Command and Control Guide to Merlin

In this article, we learn how to use Merlin C2 tool. It is developed by Russel Van Tuyl in Go language.

Table of content:

  • Introduction
  • Installation
  • Windows exploitation
  • Windows post exploitation
  • Linux exploitation
  • Linux post exploitation

Introduction

Merlin is a great cross-platform Command and control tool written in the Go language. It’s made of two elements i.e. the server and agent. It works on the HTTP/2 protocol. The best things about Merlin are that it is compiled to work on any platform and that you can even build it from source. Normally, agents are put on windows and are being listened on Linux but due to being written in Go language, Merlin lets us put agents on any platform/machine we come across and we can listen to it also on any platform. This is much more successful than others when it comes to red teaming as it makes IDS/IPS struggle to identify it.

The Merlin server is to be run in the folder where agents can call out to it. By default, the server is configured on 127.0.0.1:443 but you can change it to your own IP. The merlin agent can be, as discussed earlier, cross-complicated to run on any platform. Agents are interacted using the Merlin server. Any binary file is executed with the target’s path variable.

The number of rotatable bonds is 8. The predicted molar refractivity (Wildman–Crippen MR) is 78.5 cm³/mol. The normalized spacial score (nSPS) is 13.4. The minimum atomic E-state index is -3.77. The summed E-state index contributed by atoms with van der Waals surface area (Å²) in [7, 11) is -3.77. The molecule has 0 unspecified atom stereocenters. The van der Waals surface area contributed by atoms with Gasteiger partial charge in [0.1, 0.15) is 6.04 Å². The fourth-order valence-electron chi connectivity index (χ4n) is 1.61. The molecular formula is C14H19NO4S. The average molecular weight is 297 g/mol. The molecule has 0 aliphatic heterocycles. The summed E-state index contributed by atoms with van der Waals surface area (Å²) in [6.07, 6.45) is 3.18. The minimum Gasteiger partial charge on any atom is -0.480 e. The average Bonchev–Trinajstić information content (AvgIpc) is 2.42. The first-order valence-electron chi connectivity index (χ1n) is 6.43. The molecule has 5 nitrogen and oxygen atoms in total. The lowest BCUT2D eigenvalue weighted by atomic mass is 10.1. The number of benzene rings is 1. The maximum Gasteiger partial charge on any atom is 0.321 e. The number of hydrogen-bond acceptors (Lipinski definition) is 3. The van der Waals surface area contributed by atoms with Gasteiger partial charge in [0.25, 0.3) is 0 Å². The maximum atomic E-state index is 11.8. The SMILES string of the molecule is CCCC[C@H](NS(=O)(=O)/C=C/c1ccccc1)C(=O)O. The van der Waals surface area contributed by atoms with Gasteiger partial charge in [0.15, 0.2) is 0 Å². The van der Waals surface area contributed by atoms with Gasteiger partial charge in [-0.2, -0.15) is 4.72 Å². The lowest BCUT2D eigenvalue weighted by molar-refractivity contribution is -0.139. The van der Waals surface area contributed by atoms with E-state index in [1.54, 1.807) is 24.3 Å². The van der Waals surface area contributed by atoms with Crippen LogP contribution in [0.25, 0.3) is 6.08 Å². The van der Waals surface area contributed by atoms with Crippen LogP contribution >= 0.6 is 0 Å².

Installation

Merlin’s installation is pretty tricky. The most convenient way to download is shown in this article. Installing Go language is compulsory in order for Merlin to work. So, to install the Go language type:

And then to install merlin the following commands:

Once the above commands are executed successfully, use the following command to unzip merlin server.

Now, after unzipping, when you use ls command; you will find the merlin server and readme file. We can check if the server is running by using the following command:

In “README.MD”, we find the instructions for installing “Merlin” in our system.

Now according to the readme file, we have to setup GOPATH environment variable for the installation and then install merlin using “go” instead of git clone. So, to complete these steps run the following set of commands:

Once the directory is downloaded, let’s check its contents using cd and ls commands.

There was a cmd directory, and in it, there was a directory named merlinserver where we found main.go. Run main.go as shown in the image below :

As you can see the tool merlin is still not running properly as there is no SSL certificate given to it. If you navigate through the /opt/merlin directory, you will find a directory named data in which there is an SSL certificate. Copy the data folder into the merlinserver directory as shown in the image below:

Now if you run merlin using the command: go run main.go, merlin server will run successfully.

Now using the following help command you can see, as shown in the image, the arguments that you can use to run your commands as desired:

Windows exploitation

Now, to make Merlin agent for windows type the following command:

Now, share the shell with the target using the python server:

In order to create a listener for the shell to revert, use the following command:

And just like that, you will have your session as shown in the image above. Now, use the help command to see all the options as shown in the image given below:

Type sessions to see the list of the sessions you acquire as shown in the image below: